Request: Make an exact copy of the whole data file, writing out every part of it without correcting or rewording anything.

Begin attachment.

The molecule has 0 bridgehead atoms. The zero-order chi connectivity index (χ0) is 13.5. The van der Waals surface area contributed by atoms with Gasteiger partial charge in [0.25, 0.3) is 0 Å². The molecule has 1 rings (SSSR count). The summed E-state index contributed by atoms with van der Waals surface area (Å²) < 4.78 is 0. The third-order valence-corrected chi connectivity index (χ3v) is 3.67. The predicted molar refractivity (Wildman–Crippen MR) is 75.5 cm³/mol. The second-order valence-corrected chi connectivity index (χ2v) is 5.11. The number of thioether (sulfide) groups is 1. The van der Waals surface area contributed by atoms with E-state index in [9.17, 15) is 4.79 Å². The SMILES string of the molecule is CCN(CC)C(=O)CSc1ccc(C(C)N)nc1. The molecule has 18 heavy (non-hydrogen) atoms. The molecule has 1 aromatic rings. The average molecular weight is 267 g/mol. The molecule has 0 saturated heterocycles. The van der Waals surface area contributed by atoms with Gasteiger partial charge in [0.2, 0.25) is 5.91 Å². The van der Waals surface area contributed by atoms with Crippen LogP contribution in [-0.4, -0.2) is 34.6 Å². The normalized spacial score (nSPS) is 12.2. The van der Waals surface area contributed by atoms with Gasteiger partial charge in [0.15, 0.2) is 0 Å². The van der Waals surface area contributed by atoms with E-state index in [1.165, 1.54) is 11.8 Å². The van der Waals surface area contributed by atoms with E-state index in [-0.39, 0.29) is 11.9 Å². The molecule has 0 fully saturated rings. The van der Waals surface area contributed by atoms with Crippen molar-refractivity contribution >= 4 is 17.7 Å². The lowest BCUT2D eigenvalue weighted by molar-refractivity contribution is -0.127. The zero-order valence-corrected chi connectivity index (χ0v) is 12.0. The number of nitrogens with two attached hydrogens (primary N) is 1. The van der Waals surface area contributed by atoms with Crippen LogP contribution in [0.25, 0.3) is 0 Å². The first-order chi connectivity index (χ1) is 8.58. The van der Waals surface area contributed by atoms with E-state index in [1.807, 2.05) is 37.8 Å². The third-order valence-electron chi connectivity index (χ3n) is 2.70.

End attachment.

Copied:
The molecule has 0 bridgehead atoms. The zero-order chi connectivity index (χ0) is 13.5. The van der Waals surface area contributed by atoms with Gasteiger partial charge in [0.25, 0.3) is 0 Å². The molecule has 1 rings (SSSR count). The summed E-state index contributed by atoms with van der Waals surface area (Å²) < 4.78 is 0. The third-order valence-corrected chi connectivity index (χ3v) is 3.67. The predicted molar refractivity (Wildman–Crippen MR) is 75.5 cm³/mol. The second-order valence-corrected chi connectivity index (χ2v) is 5.11. The number of thioether (sulfide) groups is 1. The van der Waals surface area contributed by atoms with E-state index in [9.17, 15) is 4.79 Å². The SMILES string of the molecule is CCN(CC)C(=O)CSc1ccc(C(C)N)nc1. The molecule has 18 heavy (non-hydrogen) atoms. The molecule has 1 aromatic rings. The average molecular weight is 267 g/mol. The molecule has 0 saturated heterocycles. The van der Waals surface area contributed by atoms with Gasteiger partial charge in [0.2, 0.25) is 5.91 Å². The van der Waals surface area contributed by atoms with Crippen LogP contribution in [-0.4, -0.2) is 34.6 Å². The normalized spacial score (nSPS) is 12.2. The van der Waals surface area contributed by atoms with Gasteiger partial charge in [0.15, 0.2) is 0 Å². The van der Waals surface area contributed by atoms with E-state index in [1.165, 1.54) is 11.8 Å². The van der Waals surface area contributed by atoms with E-state index in [-0.39, 0.29) is 11.9 Å². The molecule has 0 fully saturated rings. The van der Waals surface area contributed by atoms with Crippen molar-refractivity contribution >= 4 is 17.7 Å². The lowest BCUT2D eigenvalue weighted by molar-refractivity contribution is -0.127. The zero-order valence-corrected chi connectivity index (χ0v) is 12.0. The number of nitrogens with two attached hydrogens (primary N) is 1. The van der Waals surface area contributed by atoms with Crippen LogP contribution in [0.25, 0.3) is 0 Å². The first-order chi connectivity index (χ1) is 8.58. The van der Waals surface area contributed by atoms with E-state index in [1.807, 2.05) is 37.8 Å². The third-order valence-electron chi connectivity index (χ3n) is 2.70.